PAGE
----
Cellulitis should be included in the differential diagnoses in any patient presenting with scrotal pain and a thickened erythematous scrotum on a physical exam. This diagnosis should be considered in any patient with a past medical history of immunosuppression, diabetes, or obesity, presenting with local signs of inflammation in the scrotum.

Infectious Diseases: 

Many microorganisms can colonize in the scrotum and cause an infection. From the components of the scrotum, the tail of the epididymis is one of the first sites of infections, given that it is the most vascularized portion of the scrotum. Any infection originating from a surrounding anatomical structure can migrate and eventually infect the scrotum. The most common microorganisms infecting the scrotum are bacterial pathogens, among which Escherichia coli, Proteus, Neisseria gonorrhea, and Chlamydia trachomatis predominate.


(Click Image to Enlarge)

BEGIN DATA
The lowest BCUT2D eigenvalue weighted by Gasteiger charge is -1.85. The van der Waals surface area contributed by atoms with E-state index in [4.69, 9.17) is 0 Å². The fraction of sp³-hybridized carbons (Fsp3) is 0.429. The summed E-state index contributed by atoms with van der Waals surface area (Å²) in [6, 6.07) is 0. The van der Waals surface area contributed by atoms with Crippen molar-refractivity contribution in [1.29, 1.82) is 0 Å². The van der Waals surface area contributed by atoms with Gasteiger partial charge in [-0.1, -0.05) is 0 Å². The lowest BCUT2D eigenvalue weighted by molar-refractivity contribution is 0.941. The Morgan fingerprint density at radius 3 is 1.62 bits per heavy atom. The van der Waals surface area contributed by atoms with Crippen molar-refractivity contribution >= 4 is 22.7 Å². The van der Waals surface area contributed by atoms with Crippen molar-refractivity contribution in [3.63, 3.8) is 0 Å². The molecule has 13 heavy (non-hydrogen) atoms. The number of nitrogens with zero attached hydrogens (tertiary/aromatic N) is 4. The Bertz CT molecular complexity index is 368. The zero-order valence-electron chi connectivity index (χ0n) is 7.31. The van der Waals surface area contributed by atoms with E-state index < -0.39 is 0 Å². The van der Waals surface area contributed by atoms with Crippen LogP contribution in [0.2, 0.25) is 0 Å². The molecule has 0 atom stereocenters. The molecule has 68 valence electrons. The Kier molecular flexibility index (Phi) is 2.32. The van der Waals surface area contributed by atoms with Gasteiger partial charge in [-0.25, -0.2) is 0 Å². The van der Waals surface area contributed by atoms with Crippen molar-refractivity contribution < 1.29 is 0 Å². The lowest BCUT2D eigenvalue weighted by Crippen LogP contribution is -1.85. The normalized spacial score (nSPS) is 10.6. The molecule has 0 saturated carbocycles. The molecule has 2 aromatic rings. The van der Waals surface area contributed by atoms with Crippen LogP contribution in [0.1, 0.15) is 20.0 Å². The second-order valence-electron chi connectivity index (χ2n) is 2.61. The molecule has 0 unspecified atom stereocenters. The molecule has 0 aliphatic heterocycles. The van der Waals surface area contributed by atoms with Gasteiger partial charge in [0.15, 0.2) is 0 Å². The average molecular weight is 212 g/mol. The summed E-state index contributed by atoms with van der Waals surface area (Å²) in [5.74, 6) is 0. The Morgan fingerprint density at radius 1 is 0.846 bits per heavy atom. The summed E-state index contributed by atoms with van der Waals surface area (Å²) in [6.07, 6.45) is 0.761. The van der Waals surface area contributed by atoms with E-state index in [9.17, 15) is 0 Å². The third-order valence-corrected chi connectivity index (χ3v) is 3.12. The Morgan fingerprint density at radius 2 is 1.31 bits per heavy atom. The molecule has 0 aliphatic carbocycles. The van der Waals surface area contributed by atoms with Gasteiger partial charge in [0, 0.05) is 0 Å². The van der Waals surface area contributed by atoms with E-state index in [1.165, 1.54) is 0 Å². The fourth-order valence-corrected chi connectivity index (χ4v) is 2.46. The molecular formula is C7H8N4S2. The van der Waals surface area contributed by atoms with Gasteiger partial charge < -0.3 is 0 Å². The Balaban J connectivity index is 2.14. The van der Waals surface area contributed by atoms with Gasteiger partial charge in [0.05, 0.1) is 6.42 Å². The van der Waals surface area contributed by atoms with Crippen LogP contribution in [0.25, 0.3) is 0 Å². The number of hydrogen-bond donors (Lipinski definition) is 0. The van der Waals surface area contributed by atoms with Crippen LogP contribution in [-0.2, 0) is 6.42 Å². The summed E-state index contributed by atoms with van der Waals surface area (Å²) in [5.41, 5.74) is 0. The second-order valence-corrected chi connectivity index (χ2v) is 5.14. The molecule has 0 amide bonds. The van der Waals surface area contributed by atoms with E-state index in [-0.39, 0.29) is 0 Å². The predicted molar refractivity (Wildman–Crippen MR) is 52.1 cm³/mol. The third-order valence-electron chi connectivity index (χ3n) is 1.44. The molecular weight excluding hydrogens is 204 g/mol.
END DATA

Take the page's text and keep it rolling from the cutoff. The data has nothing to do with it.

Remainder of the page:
<p>Median Sagittal Section of Male Pelvis Anatomy

Median Sagittal Section of Male Pelvis Anatomy. Anatomy includes pelvis, sacrum, peritoneum, vesical layer, fascia of urogenital diaphragm, superior and inferior layer, bladder, prostate, symphysis pubis, rectum, anal canal, corpus cavernosum penis and urethra, bulb, scrotum, urogenital diaphragm, Colles fascia, transversus perinei superficialis, rectal layer, vesicula seminalis, rectovesical layer, and capsule of prostate.

Henry Vandyke Carter, Public domain, via Wikimedia Commons

(Click Image to Enlarge)
The Male Genital Organs, The scrotum
The Male Genital Organs, The scrotum. On the left side the cavity of the tunica vaginalis has been opened; on the right side only the layers superficial to the Cremaster have been removed
Contributed by Gray's Anatomy Plates

(Click Image to Enlarge)
Scrotum anatomy
Scrotum anatomy
Image courtesy S Bhimji MD